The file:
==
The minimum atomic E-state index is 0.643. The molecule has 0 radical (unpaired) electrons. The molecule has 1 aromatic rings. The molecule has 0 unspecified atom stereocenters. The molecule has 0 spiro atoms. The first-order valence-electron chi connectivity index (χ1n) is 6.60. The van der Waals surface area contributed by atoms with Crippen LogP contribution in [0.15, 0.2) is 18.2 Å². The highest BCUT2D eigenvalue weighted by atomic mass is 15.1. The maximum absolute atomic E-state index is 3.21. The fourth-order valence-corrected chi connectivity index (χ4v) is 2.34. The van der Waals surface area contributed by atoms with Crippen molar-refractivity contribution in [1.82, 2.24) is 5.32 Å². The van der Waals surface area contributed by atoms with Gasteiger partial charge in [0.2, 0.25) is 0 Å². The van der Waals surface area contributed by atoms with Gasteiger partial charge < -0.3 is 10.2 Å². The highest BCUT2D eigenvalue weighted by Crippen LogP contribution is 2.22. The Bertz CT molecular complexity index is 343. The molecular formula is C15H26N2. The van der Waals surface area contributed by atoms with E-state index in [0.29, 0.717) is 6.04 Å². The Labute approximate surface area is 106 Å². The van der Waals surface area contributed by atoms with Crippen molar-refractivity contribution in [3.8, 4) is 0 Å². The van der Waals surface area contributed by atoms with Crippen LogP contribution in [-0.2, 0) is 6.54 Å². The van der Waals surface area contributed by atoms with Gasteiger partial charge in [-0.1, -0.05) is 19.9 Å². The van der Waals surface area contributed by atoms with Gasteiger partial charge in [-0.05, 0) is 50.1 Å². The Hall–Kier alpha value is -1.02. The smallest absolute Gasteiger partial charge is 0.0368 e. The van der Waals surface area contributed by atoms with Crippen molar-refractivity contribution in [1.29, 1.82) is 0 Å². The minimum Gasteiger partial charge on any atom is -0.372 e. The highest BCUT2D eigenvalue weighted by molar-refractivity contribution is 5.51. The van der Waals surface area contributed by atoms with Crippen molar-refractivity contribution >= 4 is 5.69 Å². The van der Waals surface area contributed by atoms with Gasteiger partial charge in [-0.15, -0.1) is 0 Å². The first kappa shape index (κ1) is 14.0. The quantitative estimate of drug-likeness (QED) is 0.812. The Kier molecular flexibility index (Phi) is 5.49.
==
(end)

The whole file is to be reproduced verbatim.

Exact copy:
The minimum atomic E-state index is 0.643. The molecule has 0 radical (unpaired) electrons. The molecule has 1 aromatic rings. The molecule has 0 unspecified atom stereocenters. The molecule has 0 spiro atoms. The first-order valence-electron chi connectivity index (χ1n) is 6.60. The van der Waals surface area contributed by atoms with Crippen LogP contribution in [0.15, 0.2) is 18.2 Å². The highest BCUT2D eigenvalue weighted by atomic mass is 15.1. The maximum absolute atomic E-state index is 3.21. The fourth-order valence-corrected chi connectivity index (χ4v) is 2.34. The van der Waals surface area contributed by atoms with Crippen molar-refractivity contribution in [1.82, 2.24) is 5.32 Å². The van der Waals surface area contributed by atoms with Gasteiger partial charge in [0.2, 0.25) is 0 Å². The van der Waals surface area contributed by atoms with Gasteiger partial charge < -0.3 is 10.2 Å². The highest BCUT2D eigenvalue weighted by Crippen LogP contribution is 2.22. The Bertz CT molecular complexity index is 343. The molecular formula is C15H26N2. The van der Waals surface area contributed by atoms with E-state index in [0.29, 0.717) is 6.04 Å². The Labute approximate surface area is 106 Å². The van der Waals surface area contributed by atoms with Crippen molar-refractivity contribution in [3.8, 4) is 0 Å². The van der Waals surface area contributed by atoms with Crippen LogP contribution in [-0.2, 0) is 6.54 Å². The van der Waals surface area contributed by atoms with Gasteiger partial charge in [-0.1, -0.05) is 19.9 Å². The van der Waals surface area contributed by atoms with Gasteiger partial charge in [-0.05, 0) is 50.1 Å². The Hall–Kier alpha value is -1.02. The smallest absolute Gasteiger partial charge is 0.0368 e. The van der Waals surface area contributed by atoms with Crippen molar-refractivity contribution in [1.29, 1.82) is 0 Å². The minimum Gasteiger partial charge on any atom is -0.372 e. The highest BCUT2D eigenvalue weighted by molar-refractivity contribution is 5.51. The van der Waals surface area contributed by atoms with Crippen molar-refractivity contribution >= 4 is 5.69 Å². The van der Waals surface area contributed by atoms with Gasteiger partial charge in [-0.15, -0.1) is 0 Å². The first kappa shape index (κ1) is 14.0. The quantitative estimate of drug-likeness (QED) is 0.812. The Kier molecular flexibility index (Phi) is 5.49.